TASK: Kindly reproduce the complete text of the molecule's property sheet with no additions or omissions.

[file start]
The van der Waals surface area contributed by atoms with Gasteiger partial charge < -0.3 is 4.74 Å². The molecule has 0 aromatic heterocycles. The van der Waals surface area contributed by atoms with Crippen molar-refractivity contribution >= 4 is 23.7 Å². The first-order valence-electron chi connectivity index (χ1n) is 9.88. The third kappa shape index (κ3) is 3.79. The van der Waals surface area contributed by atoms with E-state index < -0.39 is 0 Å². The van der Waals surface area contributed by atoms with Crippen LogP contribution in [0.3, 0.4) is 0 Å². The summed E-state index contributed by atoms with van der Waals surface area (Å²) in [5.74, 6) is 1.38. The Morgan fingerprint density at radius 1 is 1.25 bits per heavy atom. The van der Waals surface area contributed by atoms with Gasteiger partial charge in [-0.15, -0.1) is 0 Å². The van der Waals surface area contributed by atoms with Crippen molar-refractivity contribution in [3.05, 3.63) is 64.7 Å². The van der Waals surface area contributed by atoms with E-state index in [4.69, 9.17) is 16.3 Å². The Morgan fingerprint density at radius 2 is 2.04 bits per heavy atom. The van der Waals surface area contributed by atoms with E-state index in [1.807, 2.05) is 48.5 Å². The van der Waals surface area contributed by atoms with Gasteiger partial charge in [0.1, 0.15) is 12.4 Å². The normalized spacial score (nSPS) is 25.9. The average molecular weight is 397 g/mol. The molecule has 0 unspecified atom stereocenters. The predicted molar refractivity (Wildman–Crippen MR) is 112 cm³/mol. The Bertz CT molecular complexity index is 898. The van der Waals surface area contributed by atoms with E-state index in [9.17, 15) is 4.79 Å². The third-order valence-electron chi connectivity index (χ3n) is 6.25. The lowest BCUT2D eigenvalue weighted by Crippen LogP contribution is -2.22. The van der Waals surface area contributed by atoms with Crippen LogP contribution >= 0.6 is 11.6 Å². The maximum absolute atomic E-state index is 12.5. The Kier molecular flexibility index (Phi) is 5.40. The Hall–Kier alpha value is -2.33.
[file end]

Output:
The van der Waals surface area contributed by atoms with Gasteiger partial charge < -0.3 is 4.74 Å². The molecule has 0 aromatic heterocycles. The van der Waals surface area contributed by atoms with Crippen molar-refractivity contribution >= 4 is 23.7 Å². The first-order valence-electron chi connectivity index (χ1n) is 9.88. The third kappa shape index (κ3) is 3.79. The van der Waals surface area contributed by atoms with E-state index < -0.39 is 0 Å². The van der Waals surface area contributed by atoms with Crippen LogP contribution in [0.3, 0.4) is 0 Å². The summed E-state index contributed by atoms with van der Waals surface area (Å²) in [5.74, 6) is 1.38. The Morgan fingerprint density at radius 1 is 1.25 bits per heavy atom. The van der Waals surface area contributed by atoms with Gasteiger partial charge in [-0.15, -0.1) is 0 Å². The van der Waals surface area contributed by atoms with Crippen molar-refractivity contribution in [3.05, 3.63) is 64.7 Å². The van der Waals surface area contributed by atoms with E-state index in [4.69, 9.17) is 16.3 Å². The Morgan fingerprint density at radius 2 is 2.04 bits per heavy atom. The van der Waals surface area contributed by atoms with E-state index in [1.807, 2.05) is 48.5 Å². The van der Waals surface area contributed by atoms with Gasteiger partial charge in [0.1, 0.15) is 12.4 Å². The normalized spacial score (nSPS) is 25.9. The average molecular weight is 397 g/mol. The molecule has 0 unspecified atom stereocenters. The predicted molar refractivity (Wildman–Crippen MR) is 112 cm³/mol. The Bertz CT molecular complexity index is 898. The van der Waals surface area contributed by atoms with E-state index in [9.17, 15) is 4.79 Å². The third-order valence-electron chi connectivity index (χ3n) is 6.25. The lowest BCUT2D eigenvalue weighted by Crippen LogP contribution is -2.22. The van der Waals surface area contributed by atoms with Crippen LogP contribution >= 0.6 is 11.6 Å². The maximum absolute atomic E-state index is 12.5. The Kier molecular flexibility index (Phi) is 5.40. The Hall–Kier alpha value is -2.33.